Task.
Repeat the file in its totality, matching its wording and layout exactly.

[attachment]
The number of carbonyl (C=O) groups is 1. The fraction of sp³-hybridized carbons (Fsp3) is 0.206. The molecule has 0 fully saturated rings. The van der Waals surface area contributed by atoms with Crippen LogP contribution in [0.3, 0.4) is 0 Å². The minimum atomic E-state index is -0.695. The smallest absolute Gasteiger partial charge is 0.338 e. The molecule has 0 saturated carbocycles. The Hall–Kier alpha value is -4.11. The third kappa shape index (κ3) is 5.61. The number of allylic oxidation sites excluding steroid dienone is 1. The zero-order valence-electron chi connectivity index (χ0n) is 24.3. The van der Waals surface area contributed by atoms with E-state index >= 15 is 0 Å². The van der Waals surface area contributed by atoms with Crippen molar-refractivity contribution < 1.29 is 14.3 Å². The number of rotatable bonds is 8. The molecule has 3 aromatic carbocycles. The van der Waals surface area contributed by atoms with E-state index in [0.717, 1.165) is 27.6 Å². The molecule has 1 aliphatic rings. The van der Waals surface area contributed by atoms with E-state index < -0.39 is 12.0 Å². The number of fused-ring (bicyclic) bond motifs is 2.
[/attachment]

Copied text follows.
The number of carbonyl (C=O) groups is 1. The fraction of sp³-hybridized carbons (Fsp3) is 0.206. The molecule has 0 fully saturated rings. The van der Waals surface area contributed by atoms with Crippen LogP contribution in [0.3, 0.4) is 0 Å². The minimum atomic E-state index is -0.695. The smallest absolute Gasteiger partial charge is 0.338 e. The molecule has 0 saturated carbocycles. The Hall–Kier alpha value is -4.11. The third kappa shape index (κ3) is 5.61. The number of allylic oxidation sites excluding steroid dienone is 1. The zero-order valence-electron chi connectivity index (χ0n) is 24.3. The van der Waals surface area contributed by atoms with E-state index >= 15 is 0 Å². The van der Waals surface area contributed by atoms with Crippen molar-refractivity contribution < 1.29 is 14.3 Å². The number of rotatable bonds is 8. The molecule has 3 aromatic carbocycles. The van der Waals surface area contributed by atoms with E-state index in [0.717, 1.165) is 27.6 Å². The molecule has 1 aliphatic rings. The van der Waals surface area contributed by atoms with E-state index < -0.39 is 12.0 Å². The number of fused-ring (bicyclic) bond motifs is 2.